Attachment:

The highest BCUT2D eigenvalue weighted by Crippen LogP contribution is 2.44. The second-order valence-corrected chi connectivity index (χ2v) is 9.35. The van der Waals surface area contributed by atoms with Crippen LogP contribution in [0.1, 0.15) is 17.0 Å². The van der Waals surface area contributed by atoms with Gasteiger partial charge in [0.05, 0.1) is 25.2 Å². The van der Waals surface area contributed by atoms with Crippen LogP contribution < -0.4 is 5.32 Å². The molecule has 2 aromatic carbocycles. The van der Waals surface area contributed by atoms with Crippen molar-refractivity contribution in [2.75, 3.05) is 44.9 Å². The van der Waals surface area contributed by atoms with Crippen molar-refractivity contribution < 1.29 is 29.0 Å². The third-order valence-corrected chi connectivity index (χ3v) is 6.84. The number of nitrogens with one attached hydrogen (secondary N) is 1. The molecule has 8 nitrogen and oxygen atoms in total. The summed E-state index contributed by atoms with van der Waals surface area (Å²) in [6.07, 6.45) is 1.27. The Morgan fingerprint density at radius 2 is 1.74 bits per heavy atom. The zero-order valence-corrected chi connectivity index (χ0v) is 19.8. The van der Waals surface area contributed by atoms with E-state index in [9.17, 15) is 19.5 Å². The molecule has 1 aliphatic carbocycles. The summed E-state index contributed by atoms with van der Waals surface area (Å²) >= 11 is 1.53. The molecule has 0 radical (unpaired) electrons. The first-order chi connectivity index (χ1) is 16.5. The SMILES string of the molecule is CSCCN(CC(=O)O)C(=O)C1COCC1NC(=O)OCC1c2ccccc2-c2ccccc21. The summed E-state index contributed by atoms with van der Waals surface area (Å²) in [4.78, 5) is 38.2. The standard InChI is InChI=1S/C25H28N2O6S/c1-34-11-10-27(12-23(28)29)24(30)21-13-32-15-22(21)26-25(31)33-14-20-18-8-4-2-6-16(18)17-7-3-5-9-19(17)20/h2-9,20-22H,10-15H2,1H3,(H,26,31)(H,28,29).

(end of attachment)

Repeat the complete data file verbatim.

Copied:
The highest BCUT2D eigenvalue weighted by Crippen LogP contribution is 2.44. The second-order valence-corrected chi connectivity index (χ2v) is 9.35. The van der Waals surface area contributed by atoms with Crippen LogP contribution in [0.1, 0.15) is 17.0 Å². The van der Waals surface area contributed by atoms with Gasteiger partial charge in [0.05, 0.1) is 25.2 Å². The van der Waals surface area contributed by atoms with Crippen LogP contribution < -0.4 is 5.32 Å². The molecule has 2 aromatic carbocycles. The van der Waals surface area contributed by atoms with Crippen molar-refractivity contribution in [2.75, 3.05) is 44.9 Å². The van der Waals surface area contributed by atoms with Crippen molar-refractivity contribution < 1.29 is 29.0 Å². The third-order valence-corrected chi connectivity index (χ3v) is 6.84. The number of nitrogens with one attached hydrogen (secondary N) is 1. The molecule has 8 nitrogen and oxygen atoms in total. The summed E-state index contributed by atoms with van der Waals surface area (Å²) in [6.07, 6.45) is 1.27. The Morgan fingerprint density at radius 2 is 1.74 bits per heavy atom. The zero-order valence-corrected chi connectivity index (χ0v) is 19.8. The van der Waals surface area contributed by atoms with E-state index in [9.17, 15) is 19.5 Å². The molecule has 1 aliphatic carbocycles. The summed E-state index contributed by atoms with van der Waals surface area (Å²) >= 11 is 1.53. The molecule has 0 radical (unpaired) electrons. The first-order chi connectivity index (χ1) is 16.5. The SMILES string of the molecule is CSCCN(CC(=O)O)C(=O)C1COCC1NC(=O)OCC1c2ccccc2-c2ccccc21. The summed E-state index contributed by atoms with van der Waals surface area (Å²) in [4.78, 5) is 38.2. The standard InChI is InChI=1S/C25H28N2O6S/c1-34-11-10-27(12-23(28)29)24(30)21-13-32-15-22(21)26-25(31)33-14-20-18-8-4-2-6-16(18)17-7-3-5-9-19(17)20/h2-9,20-22H,10-15H2,1H3,(H,26,31)(H,28,29).